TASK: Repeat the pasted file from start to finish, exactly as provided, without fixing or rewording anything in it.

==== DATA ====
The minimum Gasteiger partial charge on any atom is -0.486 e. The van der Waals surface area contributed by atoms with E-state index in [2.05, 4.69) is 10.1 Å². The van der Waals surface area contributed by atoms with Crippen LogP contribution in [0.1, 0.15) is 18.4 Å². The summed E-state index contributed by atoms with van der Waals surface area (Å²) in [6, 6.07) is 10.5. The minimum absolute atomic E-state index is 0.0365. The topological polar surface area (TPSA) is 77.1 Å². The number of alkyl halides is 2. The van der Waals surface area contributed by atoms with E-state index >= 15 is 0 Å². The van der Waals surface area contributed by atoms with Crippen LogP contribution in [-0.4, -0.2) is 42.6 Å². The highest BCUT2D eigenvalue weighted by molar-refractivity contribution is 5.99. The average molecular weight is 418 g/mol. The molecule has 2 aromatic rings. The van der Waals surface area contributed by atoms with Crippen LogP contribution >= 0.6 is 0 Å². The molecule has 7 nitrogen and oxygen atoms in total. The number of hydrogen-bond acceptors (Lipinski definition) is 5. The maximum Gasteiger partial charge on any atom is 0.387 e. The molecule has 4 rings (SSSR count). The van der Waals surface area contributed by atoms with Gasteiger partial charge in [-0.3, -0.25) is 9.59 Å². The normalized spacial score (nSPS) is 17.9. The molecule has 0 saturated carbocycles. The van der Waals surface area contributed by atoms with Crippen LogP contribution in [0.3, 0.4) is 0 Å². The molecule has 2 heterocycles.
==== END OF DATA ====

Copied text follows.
The minimum Gasteiger partial charge on any atom is -0.486 e. The van der Waals surface area contributed by atoms with E-state index in [2.05, 4.69) is 10.1 Å². The van der Waals surface area contributed by atoms with Crippen LogP contribution in [0.1, 0.15) is 18.4 Å². The summed E-state index contributed by atoms with van der Waals surface area (Å²) in [6, 6.07) is 10.5. The minimum absolute atomic E-state index is 0.0365. The topological polar surface area (TPSA) is 77.1 Å². The number of alkyl halides is 2. The van der Waals surface area contributed by atoms with E-state index >= 15 is 0 Å². The van der Waals surface area contributed by atoms with Crippen LogP contribution in [-0.4, -0.2) is 42.6 Å². The highest BCUT2D eigenvalue weighted by molar-refractivity contribution is 5.99. The average molecular weight is 418 g/mol. The molecule has 2 aromatic rings. The van der Waals surface area contributed by atoms with Crippen LogP contribution >= 0.6 is 0 Å². The molecule has 7 nitrogen and oxygen atoms in total. The number of hydrogen-bond acceptors (Lipinski definition) is 5. The maximum Gasteiger partial charge on any atom is 0.387 e. The molecule has 4 rings (SSSR count). The van der Waals surface area contributed by atoms with Gasteiger partial charge in [-0.3, -0.25) is 9.59 Å². The normalized spacial score (nSPS) is 17.9. The molecule has 0 saturated carbocycles. The van der Waals surface area contributed by atoms with Crippen LogP contribution in [0.3, 0.4) is 0 Å². The molecule has 2 heterocycles.